I heard a Christmas carol on the radio this week – and for reference, it was 90 degrees at the time and I’ve barely finished eating our Labor Day leftovers. It’s just too early to usher in Christmas. It’s probably a sign of age, but the older I get, the more I want to enjoy each day and season for what it is – taking the time to absorb events and letting the memories build. Why should we always be racing past what’s happening now to get to the next best thing?
And in that spirit – it’s almost time for us to gorge ourselves on Halloween candy. Halloween is the gift that keeps on giving, because the candy glut can last until Santa fills my stocking. Since you never know when you’ll be totally overrun with adorably costumed rug rats, buying a whole cartload of confections is really the only sensible course of action … and choosing the varieties you like ensures that any leftovers don’t end up with the reject pile, in candy corn purgatory.
Put that way, it seems so very reasonable, right?
In honor of the spookiest month, contributors Mark Beutler and Jeff Provine have delved into Oklahoma’s checkered past and present, investigating paranormal locations and activity in the metro. From Guthrie’s haunted history to Norman’s campus lore and beyond, they explore some of our favorite eerie locations. If you’ve ever wondered about that prickling feeling you get on the back of your neck in a certain building, it could be because there is a story of misfortune associated with it. Our young state actually has quite a rich trove of macabre legends, and it was fun to pull them together for a deliciously creepy Halloween story.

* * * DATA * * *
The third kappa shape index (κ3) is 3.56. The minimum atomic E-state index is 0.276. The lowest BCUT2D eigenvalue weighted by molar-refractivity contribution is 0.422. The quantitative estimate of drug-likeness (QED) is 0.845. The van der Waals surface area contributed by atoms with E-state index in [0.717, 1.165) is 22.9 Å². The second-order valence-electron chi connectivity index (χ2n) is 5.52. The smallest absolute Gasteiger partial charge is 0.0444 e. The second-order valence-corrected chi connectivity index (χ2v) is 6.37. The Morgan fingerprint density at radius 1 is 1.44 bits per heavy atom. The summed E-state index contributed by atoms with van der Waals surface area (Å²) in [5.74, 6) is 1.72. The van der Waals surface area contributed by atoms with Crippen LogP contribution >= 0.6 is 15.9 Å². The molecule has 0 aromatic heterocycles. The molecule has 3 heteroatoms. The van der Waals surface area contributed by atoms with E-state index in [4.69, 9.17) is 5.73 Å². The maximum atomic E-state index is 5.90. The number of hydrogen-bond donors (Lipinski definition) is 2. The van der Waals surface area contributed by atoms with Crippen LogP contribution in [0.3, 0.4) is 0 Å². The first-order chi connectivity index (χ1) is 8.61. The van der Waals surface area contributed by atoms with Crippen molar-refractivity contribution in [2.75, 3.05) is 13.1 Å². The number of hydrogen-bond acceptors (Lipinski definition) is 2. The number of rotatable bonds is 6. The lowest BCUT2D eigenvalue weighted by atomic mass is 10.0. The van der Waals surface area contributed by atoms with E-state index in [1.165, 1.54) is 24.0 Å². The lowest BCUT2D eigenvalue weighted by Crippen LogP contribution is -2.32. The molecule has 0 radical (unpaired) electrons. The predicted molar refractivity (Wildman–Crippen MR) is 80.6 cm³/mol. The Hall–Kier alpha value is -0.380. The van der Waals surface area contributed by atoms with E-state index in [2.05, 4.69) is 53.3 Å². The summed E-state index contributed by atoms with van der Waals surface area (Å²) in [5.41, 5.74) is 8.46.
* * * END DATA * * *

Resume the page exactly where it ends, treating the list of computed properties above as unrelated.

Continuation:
In the name of research, Mark even accompanied ghost hunters from the local group Midnight Paranormal on an investigation to a reputedly ghostly speakeasy turned restaurant – an adventure that kept him up way past his bedtime. We thank him for sacrificing his sleep for us … on that night, and probably many subsequent ones after his mysterious experiences there. Check it out beginning on page 40.
In the interest of planning ahead (but not rushing past the present, of course), Sean Becker has put together a primer on getting involved in local philanthropic pursuits. It seems Thanksgiving and Christmas always bring to mind the many blessings we routinely enjoy and that encourages us to reach out to those less fortunate than ourselves to share the wealth. While performing acts of service is a year-round endeavor, the best time to get involved with a nonprofit is always “now.” Read how to find one that matches your interests on page 48, and enjoy the experience!